There are many brilliant things about having a job that keeps you busy and interested, but finding time to blog isn’t one of them. But my commute home today had me waiting for a train with just enough time to pin down a thought that’s been buzzing around my head lately. More a question really; I’m sure somebody out there has thought about this before and perhaps written about it, and I’d be interested to hear other people’s views.
A few weeks ago, Ian McEwan wrote an article about judgments in the family courts in which he talked about the tensions between law and religion. He quoted Sir Alan Ward’s opening remarks in Re A (children) (conjoined twins), that ‘This court is a court of law, not of morals, and our task has been to find, and our duty is then to apply, the relevant principles of law to the situation before us – a situation which is unique’. This ‘mechanistic’ view of law appears to leave little room for judges’ own values and beliefs to creep into judgments. You go to court to find the right answer; there is only one outcome that can be arrived at if one correctly applies the law to the facts. But of course, as McEwan points out – the family division judges do make moral choices, and he quotes from Lord Hoffman in Piglowska v Piglowska, a divorce case:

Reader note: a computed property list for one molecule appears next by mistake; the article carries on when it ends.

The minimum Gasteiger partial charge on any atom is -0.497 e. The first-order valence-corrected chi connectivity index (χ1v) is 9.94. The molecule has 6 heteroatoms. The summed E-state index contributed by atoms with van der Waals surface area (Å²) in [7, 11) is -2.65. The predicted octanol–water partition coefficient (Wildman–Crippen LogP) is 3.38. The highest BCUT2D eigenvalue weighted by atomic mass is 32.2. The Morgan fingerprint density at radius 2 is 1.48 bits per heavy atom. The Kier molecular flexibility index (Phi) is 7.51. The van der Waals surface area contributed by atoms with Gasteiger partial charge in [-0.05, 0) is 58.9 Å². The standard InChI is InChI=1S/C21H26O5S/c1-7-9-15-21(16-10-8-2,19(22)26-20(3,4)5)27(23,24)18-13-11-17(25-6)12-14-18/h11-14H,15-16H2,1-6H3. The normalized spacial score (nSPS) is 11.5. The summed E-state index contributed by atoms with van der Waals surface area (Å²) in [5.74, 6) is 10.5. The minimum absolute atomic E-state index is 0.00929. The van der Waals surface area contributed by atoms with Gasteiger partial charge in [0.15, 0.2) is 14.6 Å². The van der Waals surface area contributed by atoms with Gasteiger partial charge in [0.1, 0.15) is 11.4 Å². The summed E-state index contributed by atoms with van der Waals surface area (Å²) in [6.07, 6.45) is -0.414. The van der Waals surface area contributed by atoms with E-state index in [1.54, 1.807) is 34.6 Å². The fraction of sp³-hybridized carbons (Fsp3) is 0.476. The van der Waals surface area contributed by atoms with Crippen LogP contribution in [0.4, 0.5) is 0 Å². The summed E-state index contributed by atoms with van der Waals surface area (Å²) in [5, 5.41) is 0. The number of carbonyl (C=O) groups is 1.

‘These guidelines, not expressly stated by Parliament, are derived by the courts from values about family life which it considers would be widely accepted in the community. But there are many cases which involve value judgments on which there are no such generally held views… These are value judgments on which reasonable people may differ. Since judges are also people, this means that some degree of diversity in their application of values is inevitable and, within limits, an acceptable price to pay for the flexibility of the discretion conferred by the Act of 1973. The appellate court must be willing to permit a degree of pluralism in these matters.’
This is a theme that recurs in family law and in the Court of Protection (and no doubt elsewhere).